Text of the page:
5 Awesome Toys and Games for Toddlers That You Can Make Yourself

posted: 01/27/16
by: Blythe Copeland

Toddlers and preschoolers are at an age where even an empty cardboard box can offer endless hours of creative play -- which is why it's the perfect time to DIY your own toys, too. From sensory bins to quiet books, these handmade gifts are simple, inexpensive, and easy to customize to your child's likes and dislikes.

1. Sensory bins

Sensory bins aren't exactly neat or quiet -- and if you have kids who still put objects in their mouths, you'll need to supervise -- but they are easy to make and endlessly entertaining for kids (and even for adults). One of the most popular is dried rice dyed with food coloring; other ideas include bins of styrofoam packing peanuts, colored pasta, dried beans or lentils, and marbles. Store each in its own shoebox-sized plastic bin and pair with plastic measuring cups, empty yogurt or spice containers, and plastic kitchen utensils for hours of scooping, pouring, and learning.

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2. Quiet books

Quiet books are popular because they help kids develop fine motor skills, encourage learning, and are easy to take along on car rides, to restaurants, or anywhere your kids may need to stay occupied while waiting. Different pages teach different skills -- closing a zipper, pulling buttons through buttonholes, moving small figures from one spot to another, matching colors, identifying letters, and more. You can create your own using page suggestions from educational sites and bloggers; buy a pattern; or purchase a pre-made book.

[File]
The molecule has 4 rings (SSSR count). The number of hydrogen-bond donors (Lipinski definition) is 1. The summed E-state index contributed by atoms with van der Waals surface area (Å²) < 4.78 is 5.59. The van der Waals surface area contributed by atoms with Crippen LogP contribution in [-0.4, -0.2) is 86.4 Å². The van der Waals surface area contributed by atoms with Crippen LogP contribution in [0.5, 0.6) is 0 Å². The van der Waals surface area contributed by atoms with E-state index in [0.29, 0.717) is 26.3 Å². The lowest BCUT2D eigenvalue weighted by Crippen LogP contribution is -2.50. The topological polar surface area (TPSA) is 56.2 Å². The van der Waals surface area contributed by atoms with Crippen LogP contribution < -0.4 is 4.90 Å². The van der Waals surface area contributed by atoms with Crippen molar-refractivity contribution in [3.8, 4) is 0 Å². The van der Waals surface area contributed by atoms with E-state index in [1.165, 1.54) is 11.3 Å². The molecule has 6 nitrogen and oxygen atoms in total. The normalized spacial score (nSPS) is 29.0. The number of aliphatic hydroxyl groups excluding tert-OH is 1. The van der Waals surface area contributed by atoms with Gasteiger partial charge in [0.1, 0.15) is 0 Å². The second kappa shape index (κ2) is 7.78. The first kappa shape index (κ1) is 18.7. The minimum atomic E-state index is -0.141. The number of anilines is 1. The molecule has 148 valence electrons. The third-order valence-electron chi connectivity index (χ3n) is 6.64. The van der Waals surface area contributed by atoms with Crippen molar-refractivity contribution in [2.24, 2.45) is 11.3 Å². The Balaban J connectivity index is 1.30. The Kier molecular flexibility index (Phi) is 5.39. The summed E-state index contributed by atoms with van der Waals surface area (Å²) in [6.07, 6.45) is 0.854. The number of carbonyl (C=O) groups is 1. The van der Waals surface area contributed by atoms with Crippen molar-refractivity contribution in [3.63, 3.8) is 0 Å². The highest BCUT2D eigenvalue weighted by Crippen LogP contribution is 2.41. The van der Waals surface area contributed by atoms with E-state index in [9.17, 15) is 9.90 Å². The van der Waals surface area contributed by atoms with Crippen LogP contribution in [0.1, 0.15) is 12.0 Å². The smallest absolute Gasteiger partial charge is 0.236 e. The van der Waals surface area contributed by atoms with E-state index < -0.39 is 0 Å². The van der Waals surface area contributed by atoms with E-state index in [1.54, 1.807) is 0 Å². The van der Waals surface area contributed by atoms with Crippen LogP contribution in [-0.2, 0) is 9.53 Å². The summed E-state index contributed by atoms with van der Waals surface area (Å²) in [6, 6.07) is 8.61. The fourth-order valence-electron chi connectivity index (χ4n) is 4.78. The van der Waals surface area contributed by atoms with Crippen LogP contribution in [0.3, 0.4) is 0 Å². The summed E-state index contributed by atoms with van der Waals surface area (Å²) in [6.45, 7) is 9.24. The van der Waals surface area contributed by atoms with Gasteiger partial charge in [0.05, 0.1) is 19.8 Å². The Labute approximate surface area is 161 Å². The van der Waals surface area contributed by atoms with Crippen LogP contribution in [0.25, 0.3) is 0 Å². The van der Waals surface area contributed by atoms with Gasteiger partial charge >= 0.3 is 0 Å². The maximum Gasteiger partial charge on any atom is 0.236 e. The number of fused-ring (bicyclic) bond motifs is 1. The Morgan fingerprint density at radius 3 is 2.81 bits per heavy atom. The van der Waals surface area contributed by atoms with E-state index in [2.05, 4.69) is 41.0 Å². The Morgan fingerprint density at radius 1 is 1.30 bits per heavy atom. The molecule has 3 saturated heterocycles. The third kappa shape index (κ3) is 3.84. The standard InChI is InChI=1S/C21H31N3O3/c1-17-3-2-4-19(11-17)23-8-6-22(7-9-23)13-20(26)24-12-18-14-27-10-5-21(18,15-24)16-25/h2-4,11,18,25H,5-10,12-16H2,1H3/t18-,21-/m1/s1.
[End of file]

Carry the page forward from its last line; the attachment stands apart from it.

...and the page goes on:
3. Memory matching game

Put a personalized spin on the classic Memory matching game with a DIY version. The options are nearly endless: Use wooden discs with stickers, stamps, or felt shapes to help kids identify colors and shapes while improving their memory skills; make a game from photos of your kids with their friends and family; or empty your scrap fabric bin to make a set of squares in a variety of pretty patterns. You can also download a printable version that helps kids match shapes, colors, and emotions from And We Play, or focus on matching numbers with a homemade set that uses foam stickers and yardstick.

4. Popsicle stick puzzles

A bag of plain popsicle sticks from your craft store can become a set of customized, go-anywhere puzzles for your toddler or preschooler. Print out images that will grab your child's attention -- try family photos, illustrations from their favorite books, clip art of animals or shapes, or pictures of their favorite characters -- and use Mod Podge to attach the sticks to the back of the photo. Cover the top of the photo with another layer of Mod Podge and, when it's dry, use an x-acto knife to separate the sticks. (You can also cut the photo into popsicle stick-size strips and attach them individually.) Even easier: Print a set of rainbow popsicle stick puzzles from Sara in Shanghai and pair with a bag of colored sticks; then encourage your kids to mimic the patterns and shapes on the cards.

5. Latches board

Latches boards are popular for helping kids develop fine motor skills as they learn to manipulate hooks, hinges, knobs, deadbolts, and other small, moveable metal pieces -- but they can also be pricey. Making your own lets you customize the shape and color of the board, from a brightly colored initial to a plain, unfinished square, and also choose exactly the latches that you think your kids will like best -- and if you're handy with a drill or screwdriver, it's a simple project that won't take long to construct.